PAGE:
Thailand is preparing new regulations to charge solar power producers in the country to curtail the effect of their excesses on the state-owned utility.
The Increase Of Blockchain Enabled Solar Power in Thailand
Blockchain technology has seen extensive growth in influencing every facet of the human society, while it has been more instrumental in transforming power generation in Thailand. There has been an increasing growth of independent solar power producers and also a huge market for them as Thailand now adopts it for generating their power supply.
An example of a firm into blockchain enabled solar power in the country is the BCPG, a subsidiary of the state-owned refinery, Bangchak partnering Sansiri to give blockchain linked solar power in Bangkok. The firms produce a 635 kilowatt of energy that can power a shopping mall and local communities.
Uthai Uthaisangsuk, a senior executive at Sansiri, stated that this project is the first solar power system which implements blockchain technology in ASEAN; this product, however, is said to be their first project. Sansiri expects its partnership with BCPG to yield 20 more projects in coming years.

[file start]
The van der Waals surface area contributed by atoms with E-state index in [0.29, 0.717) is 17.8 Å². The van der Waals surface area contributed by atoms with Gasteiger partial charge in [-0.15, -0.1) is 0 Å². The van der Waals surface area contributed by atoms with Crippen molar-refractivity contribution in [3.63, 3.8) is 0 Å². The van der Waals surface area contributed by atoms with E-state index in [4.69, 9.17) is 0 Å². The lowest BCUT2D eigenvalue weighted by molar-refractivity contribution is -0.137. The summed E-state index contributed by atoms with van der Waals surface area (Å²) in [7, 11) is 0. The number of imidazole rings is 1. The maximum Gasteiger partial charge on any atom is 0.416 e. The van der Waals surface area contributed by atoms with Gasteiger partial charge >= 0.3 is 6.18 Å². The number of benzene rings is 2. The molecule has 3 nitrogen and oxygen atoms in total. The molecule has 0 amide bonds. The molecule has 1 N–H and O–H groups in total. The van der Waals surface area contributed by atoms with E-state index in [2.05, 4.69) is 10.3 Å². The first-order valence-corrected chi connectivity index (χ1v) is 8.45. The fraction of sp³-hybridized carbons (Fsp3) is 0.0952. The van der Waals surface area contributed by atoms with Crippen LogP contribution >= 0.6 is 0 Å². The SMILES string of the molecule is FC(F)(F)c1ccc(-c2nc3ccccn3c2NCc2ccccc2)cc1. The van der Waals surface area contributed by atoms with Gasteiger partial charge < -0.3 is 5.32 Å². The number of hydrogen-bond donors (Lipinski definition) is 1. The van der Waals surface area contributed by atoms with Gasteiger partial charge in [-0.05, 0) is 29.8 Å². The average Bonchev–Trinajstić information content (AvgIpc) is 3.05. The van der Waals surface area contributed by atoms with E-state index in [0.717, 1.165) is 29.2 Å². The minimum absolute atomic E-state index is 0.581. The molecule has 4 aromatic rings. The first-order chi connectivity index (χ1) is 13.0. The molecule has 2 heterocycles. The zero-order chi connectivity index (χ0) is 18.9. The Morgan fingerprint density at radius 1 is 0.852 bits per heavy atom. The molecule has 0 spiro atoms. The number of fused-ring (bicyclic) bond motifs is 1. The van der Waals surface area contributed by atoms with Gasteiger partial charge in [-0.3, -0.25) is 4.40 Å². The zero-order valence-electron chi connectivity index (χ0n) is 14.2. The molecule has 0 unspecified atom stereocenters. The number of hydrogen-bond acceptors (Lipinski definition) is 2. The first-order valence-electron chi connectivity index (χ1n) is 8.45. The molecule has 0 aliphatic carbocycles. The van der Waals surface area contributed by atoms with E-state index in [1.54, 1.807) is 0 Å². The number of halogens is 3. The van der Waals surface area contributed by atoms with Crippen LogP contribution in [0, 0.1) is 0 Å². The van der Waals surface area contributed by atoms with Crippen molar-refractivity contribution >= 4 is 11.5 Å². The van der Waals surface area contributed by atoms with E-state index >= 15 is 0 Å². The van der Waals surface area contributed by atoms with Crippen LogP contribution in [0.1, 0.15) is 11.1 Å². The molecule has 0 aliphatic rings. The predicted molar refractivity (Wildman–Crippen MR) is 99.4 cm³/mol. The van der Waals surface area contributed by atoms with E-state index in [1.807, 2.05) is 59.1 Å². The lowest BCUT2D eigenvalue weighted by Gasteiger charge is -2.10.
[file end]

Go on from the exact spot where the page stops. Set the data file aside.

Similarly, Banpu Infinergy, a firm that installs rooftop solar panel has also started developing its blockchain platform. There has been a considerable increase in the adoption of renewable energy in the country has it constitutes 15% of the power consumption in the country presently, and there is an expected increase in coming years.
The Impact Of The Wide Growth Of Blockchain Enabled Solar Power Installations
The growth of blockchain enabled solar power impacts the revenue generation of Electricity Generating Authority of Thailand (EGAT) negatively, as there is a need for the fund to maintain the national power grid and also the system.
As the government is set to adapt to the new surge in the use of blockchain enabled solar power, it is about to introduce new regulations to curb its impacts on the country’s utility provider. A feature of the new regulation will lead to extra charges on small independent solar power producers.
According to Viraphol Jirapraditkul, a member of the Energy Regulatory Commission, he stated that the fee would cover the cost incurred in maintaining and securing the power grid. At the moment, the rate to be charged is not yet announced.
Blockchain technology enables households to connect to microgrids to create a peer-to-peer transaction, buying and selling of electricity, eliminating the role of Electricity Generating Authority in the country.